Give thanks in all things

In 1789, George Washington issued a Thanksgiving Day Proclamation stating, “Whereas it is the duty of all nations to acknowledge the providence of Almighty God, to obey his will, to be grateful for his benefits, and humbly to implore his protection, aid and favors. … Now, therefore, do I assign and recommend Thursday, the 26th day of November next … that we may then all unite in rendering unto him our sincere and humble thanks for his kind care and protection of the people of this country, and for all the great and various favors which he has been pleased to confer upon us.”

In 1942, Congress passed a bill setting the last Thursday of November as Thanksgiving Day. Now Thanksgiving was to be observed annually as a federal holiday. In the book The New England Mind: From Colony to Province, the author wrote this: “For the Puritan mind, to fix thanksgiving to a mechanical revolution of the calendar would be folly; who can say that in November there will be that for which thanks should be uttered rather than lamentation? By the time ceremonial gratitude can be channelized into an annual festival, calculated in advance, society is rewarding its own well-doing, not acknowledging divine favor … though the society doggedly persists in giving autumnal thanks, it no longer has a mechanism for confessing its shortcomings and seeking forgiveness for its trespasses.”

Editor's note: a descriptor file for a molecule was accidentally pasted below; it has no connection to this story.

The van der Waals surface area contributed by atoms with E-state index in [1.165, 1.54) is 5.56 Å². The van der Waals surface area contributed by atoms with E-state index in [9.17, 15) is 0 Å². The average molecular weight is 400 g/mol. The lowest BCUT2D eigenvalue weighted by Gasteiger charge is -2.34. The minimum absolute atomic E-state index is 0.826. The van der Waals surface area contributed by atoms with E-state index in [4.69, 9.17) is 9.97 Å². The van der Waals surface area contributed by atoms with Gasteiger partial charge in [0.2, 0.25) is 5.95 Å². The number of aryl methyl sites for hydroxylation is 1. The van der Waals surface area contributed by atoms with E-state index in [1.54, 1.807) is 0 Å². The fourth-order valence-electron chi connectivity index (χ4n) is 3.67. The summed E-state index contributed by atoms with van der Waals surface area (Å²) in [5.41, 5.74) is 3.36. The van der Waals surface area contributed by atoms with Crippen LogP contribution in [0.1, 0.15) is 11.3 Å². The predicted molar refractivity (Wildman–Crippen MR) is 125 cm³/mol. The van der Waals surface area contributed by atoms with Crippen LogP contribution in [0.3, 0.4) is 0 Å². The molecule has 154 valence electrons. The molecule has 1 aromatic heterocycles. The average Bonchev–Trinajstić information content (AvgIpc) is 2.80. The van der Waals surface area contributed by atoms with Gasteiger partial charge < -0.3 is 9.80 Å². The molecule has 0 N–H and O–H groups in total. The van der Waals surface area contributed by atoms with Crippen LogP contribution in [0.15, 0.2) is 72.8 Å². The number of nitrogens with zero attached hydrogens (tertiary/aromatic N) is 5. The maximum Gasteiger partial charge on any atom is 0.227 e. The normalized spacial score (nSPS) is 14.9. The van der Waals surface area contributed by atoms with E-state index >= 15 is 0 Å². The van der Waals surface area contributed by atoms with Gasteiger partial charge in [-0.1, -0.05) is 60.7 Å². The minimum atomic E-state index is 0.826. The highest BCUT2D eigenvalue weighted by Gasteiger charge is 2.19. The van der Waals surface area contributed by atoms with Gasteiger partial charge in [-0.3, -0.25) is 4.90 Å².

This year Nov. 26 is Thanksgiving Day. Most of the time it is associated with family, food and football. This year is different. Amid a pandemic, hurricanes, wildfires, racial discord, civil unrest and political rancor, we struggle to be thankful. Perhaps we have lost the concept of thanksgiving altogether. 

Thanksgiving is more of an attitude than an event. God has given us much. We have physical life, material possessions and spiritual truth. Sadly, most of us are spoiled with abundance. Yet we find it hard to acknowledge God’s hand. I hear people say, “Thank goodness,” or, “I’m so thankful.” They have no concept that it is the sovereign God of the universe who has made the blessing possible. Spiritual consciousness of the God of the Bible has been lost in the general population. We know to whom we are to offer our thanks as followers of the Lord Jesus Christ. 

As believers we march on through this life without much more awareness of God’s hand of providence than our unbelieving friends. Perhaps if we were to allow the Holy Spirit to speak to our hearts about our sins, we could once again catch a glimpse of Calvary. Once the cross is in full view, we can do nothing else but offer thanks for all things. As Paul writes in 1 Corinthians 15:57, “But thanks be to God, who gives us the victory through our Lord Jesus Christ!”

Once we revisit the grace of God, we can begin to give thanks in all things. And as Paul writes once again in 1 Thessalonians 5:18, “give thanks in everything; for this is God’s will for you in Christ Jesus.” The New American Commentary on this verse says, “Paul never instructed the church to thank God for evil events but to thank God that even in evil times and circumstances our hope remains, and God continues to work in our lives.”

The hardship of a pandemic will pass. Natural disasters will end one day. The injustices of this world will be rectified when Jesus comes back. So, when you think all is lost, give thanks. Return to the cross and enjoy the grace that is abundant. It is saving grace, traveling grace and dying grace. Above all people, we should express our deepest and heartfelt “thanksgiving” to our wonderful Savior. I pray you and your family will experience a blessed Thanksgiving.   

Executive Director Emeritus
Jim Richards
Southern Baptists of Texas Convention
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